Goldman Sachs: Our sick business culture, weak controls allowed 1MDB abuses
Monday, November 5, 2018 at 8:08AM
Richard L. Cassin in 1 Malaysia Development, 1MDB, FCPA Tracker, Goldman Sachs, Malaysia

The day after the DOJ announced FCPA and money-laundering conspiracy charges against Jho Low and two former Goldman Sachs bankers, Goldman itself published an update about the 1MDB case and ongoing investigations.

Goldman's update appeared Friday in an SEC filing under the disclosure heading "1Malaysia Development Berhad (1MDB)-Related Matters."

The disclosure --  a model of clear and concise writing -- is balanced. Perhaps previewing the basis for an eventual FCPA settlement with the feds, Goldman describes among other things its own weak internal controls and sick business culture.

Goldman doesn't mention that it earned about $600 million in fees from the bribery-tainted 1MDB bond work. (Would the firm disgorge that amount to reach an FCPA resolution with the SEC or DOJ or both?) And Goldman doesn't say who earned bonuses from the 1MDB windfall.

Still, the disclosure is dense with facts and tells the story well, albeit from Goldman's perspective.

Here's Goldman Sachs Group, Inc.'s full 1MDB disclosure from its November 2, 2018 Form 10-Q, courtesy of FCPA Tracker:

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1Malaysia Development Berhad (1MDB)-Related Matters

The firm has received subpoenas and requests for documents and information from various governmental and regulatory bodies and self-regulatory organizations as part of investigations and reviews relating to financing transactions and other matters involving 1MDB, a sovereign wealth fund in Malaysia. Subsidiaries of the firm acted as arrangers or purchasers of approximately $6.5 billion of debt securities of 1MDB.

On November 1, 2018, the U.S. Department of Justice (DOJ) unsealed a criminal information and guilty plea by Tim Leissner, a former participating managing director of the firm, and an indictment against Ng Chong Hwa, a former managing director of the firm, and Low Taek Jho. Leissner pleaded guilty to a two-count criminal information charging him with conspiring to launder money and conspiring to violate the U.S. Foreign Corrupt Practices Act’s (FCPA) anti-bribery and internal accounting controls provisions. Low and Ng were charged in a three-count indictment with conspiring to launder money and conspiring to violate the FCPA’s anti-bribery provisions. Ng was also charged in this indictment with conspiring to violate the FCPA’s internal accounting controls provisions. The charging documents state, among other things, that Leissner and Ng participated in a conspiracy to misappropriate proceeds of the 1MDB offerings for themselves and to pay bribes to various government officials to obtain and retain 1MDB business for the firm. The plea and charging documents indicate that Leissner and Ng knowingly and willfully circumvented the firm’s system of internal accounting controls, in part by repeatedly lying to control personnel and internal committees that reviewed these offerings. The indictment of Ng and Low alleges that the firm’s system of internal accounting controls could be easily circumvented and that the firm’s business culture, particularly in Southeast Asia, at times prioritized consummation of deals ahead of the proper operation of its compliance functions. In addition, an unnamed participating managing director of the firm is alleged to have been aware of the bribery scheme and to have agreed not to disclose this information to the firm’s compliance and control personnel. That employee, who was identified as a co-conspirator, has been put on leave.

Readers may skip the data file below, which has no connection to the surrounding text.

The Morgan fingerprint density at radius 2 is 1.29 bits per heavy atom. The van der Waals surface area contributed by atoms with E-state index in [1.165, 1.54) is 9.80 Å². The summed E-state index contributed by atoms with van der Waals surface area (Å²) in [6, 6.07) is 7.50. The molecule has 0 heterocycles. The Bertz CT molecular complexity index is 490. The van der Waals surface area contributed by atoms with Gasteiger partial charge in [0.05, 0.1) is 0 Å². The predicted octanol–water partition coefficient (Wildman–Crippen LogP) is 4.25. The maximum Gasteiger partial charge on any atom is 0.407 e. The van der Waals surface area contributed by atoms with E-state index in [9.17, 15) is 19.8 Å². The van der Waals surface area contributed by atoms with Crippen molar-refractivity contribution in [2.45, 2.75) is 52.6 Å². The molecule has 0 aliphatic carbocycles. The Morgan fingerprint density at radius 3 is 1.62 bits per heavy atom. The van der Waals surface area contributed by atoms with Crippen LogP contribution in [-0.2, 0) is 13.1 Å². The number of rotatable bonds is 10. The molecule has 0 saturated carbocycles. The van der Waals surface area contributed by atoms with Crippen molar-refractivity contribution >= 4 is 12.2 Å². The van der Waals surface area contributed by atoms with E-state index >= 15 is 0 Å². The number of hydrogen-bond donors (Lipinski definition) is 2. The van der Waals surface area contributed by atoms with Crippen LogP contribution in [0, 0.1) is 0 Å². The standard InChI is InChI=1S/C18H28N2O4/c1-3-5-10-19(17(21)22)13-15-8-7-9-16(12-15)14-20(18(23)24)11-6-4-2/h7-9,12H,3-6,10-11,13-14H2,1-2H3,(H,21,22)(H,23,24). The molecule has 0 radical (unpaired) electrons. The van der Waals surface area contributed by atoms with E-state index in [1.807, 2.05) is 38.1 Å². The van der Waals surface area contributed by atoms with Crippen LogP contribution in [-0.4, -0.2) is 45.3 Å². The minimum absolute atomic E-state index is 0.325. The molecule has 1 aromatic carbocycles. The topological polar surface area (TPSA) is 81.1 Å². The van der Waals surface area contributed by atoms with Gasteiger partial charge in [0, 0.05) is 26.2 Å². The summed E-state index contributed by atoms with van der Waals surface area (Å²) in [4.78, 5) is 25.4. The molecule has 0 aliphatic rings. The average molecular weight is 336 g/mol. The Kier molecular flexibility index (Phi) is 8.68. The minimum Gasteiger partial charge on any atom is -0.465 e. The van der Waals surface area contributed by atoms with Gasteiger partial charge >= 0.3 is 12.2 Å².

The firm is cooperating with the DOJ and all other governmental and regulatory investigations relating to 1MDB. The firm is unable to predict the outcome of the DOJ’s investigation. However, any proceedings by the DOJ or other governmental or regulatory authorities could result in the imposition of significant fines, penalties and other sanctions against the firm.

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Richard L. Cassin is the publisher and editor of the FCPA Blog.

Article originally appeared on The FCPA Blog (http://www.fcpablog.com/).
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